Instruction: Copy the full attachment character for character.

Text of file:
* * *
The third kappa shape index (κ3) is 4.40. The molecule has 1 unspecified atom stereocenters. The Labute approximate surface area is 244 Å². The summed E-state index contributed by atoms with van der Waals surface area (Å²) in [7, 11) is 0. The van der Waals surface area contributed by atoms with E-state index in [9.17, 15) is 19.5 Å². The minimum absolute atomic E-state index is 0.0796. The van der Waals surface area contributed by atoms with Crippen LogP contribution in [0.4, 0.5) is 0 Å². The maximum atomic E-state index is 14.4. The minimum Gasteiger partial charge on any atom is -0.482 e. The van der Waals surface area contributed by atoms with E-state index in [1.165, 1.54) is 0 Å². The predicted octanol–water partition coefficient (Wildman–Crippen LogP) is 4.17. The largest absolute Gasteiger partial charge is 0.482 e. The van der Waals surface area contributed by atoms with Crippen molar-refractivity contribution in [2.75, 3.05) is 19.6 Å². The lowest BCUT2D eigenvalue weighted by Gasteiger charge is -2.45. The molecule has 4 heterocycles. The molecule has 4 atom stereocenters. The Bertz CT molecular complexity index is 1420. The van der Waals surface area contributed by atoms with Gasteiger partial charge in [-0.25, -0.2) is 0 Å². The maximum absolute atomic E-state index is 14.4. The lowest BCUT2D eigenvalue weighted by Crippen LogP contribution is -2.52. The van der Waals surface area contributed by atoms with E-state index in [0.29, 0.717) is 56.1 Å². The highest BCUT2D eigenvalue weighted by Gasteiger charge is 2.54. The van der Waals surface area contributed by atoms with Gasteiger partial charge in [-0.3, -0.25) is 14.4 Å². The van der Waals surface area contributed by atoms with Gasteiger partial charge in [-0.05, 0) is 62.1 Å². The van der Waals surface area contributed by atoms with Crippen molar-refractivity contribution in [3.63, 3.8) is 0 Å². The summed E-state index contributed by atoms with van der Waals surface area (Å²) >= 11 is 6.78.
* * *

The third kappa shape index (κ3) is 4.40. The molecule has 1 unspecified atom stereocenters. The Labute approximate surface area is 244 Å². The summed E-state index contributed by atoms with van der Waals surface area (Å²) in [7, 11) is 0. The van der Waals surface area contributed by atoms with E-state index in [9.17, 15) is 19.5 Å². The minimum absolute atomic E-state index is 0.0796. The van der Waals surface area contributed by atoms with Crippen LogP contribution in [0.4, 0.5) is 0 Å². The maximum atomic E-state index is 14.4. The minimum Gasteiger partial charge on any atom is -0.482 e. The van der Waals surface area contributed by atoms with E-state index in [1.165, 1.54) is 0 Å². The predicted octanol–water partition coefficient (Wildman–Crippen LogP) is 4.17. The largest absolute Gasteiger partial charge is 0.482 e. The van der Waals surface area contributed by atoms with Crippen molar-refractivity contribution in [2.75, 3.05) is 19.6 Å². The lowest BCUT2D eigenvalue weighted by Gasteiger charge is -2.45. The molecule has 4 heterocycles. The molecule has 4 atom stereocenters. The Bertz CT molecular complexity index is 1420. The van der Waals surface area contributed by atoms with Gasteiger partial charge in [-0.25, -0.2) is 0 Å². The maximum absolute atomic E-state index is 14.4. The lowest BCUT2D eigenvalue weighted by Crippen LogP contribution is -2.52. The van der Waals surface area contributed by atoms with E-state index in [0.29, 0.717) is 56.1 Å². The highest BCUT2D eigenvalue weighted by Gasteiger charge is 2.54. The van der Waals surface area contributed by atoms with Gasteiger partial charge in [-0.3, -0.25) is 14.4 Å². The van der Waals surface area contributed by atoms with Gasteiger partial charge in [-0.05, 0) is 62.1 Å². The van der Waals surface area contributed by atoms with Crippen molar-refractivity contribution in [3.63, 3.8) is 0 Å². The summed E-state index contributed by atoms with van der Waals surface area (Å²) >= 11 is 6.78.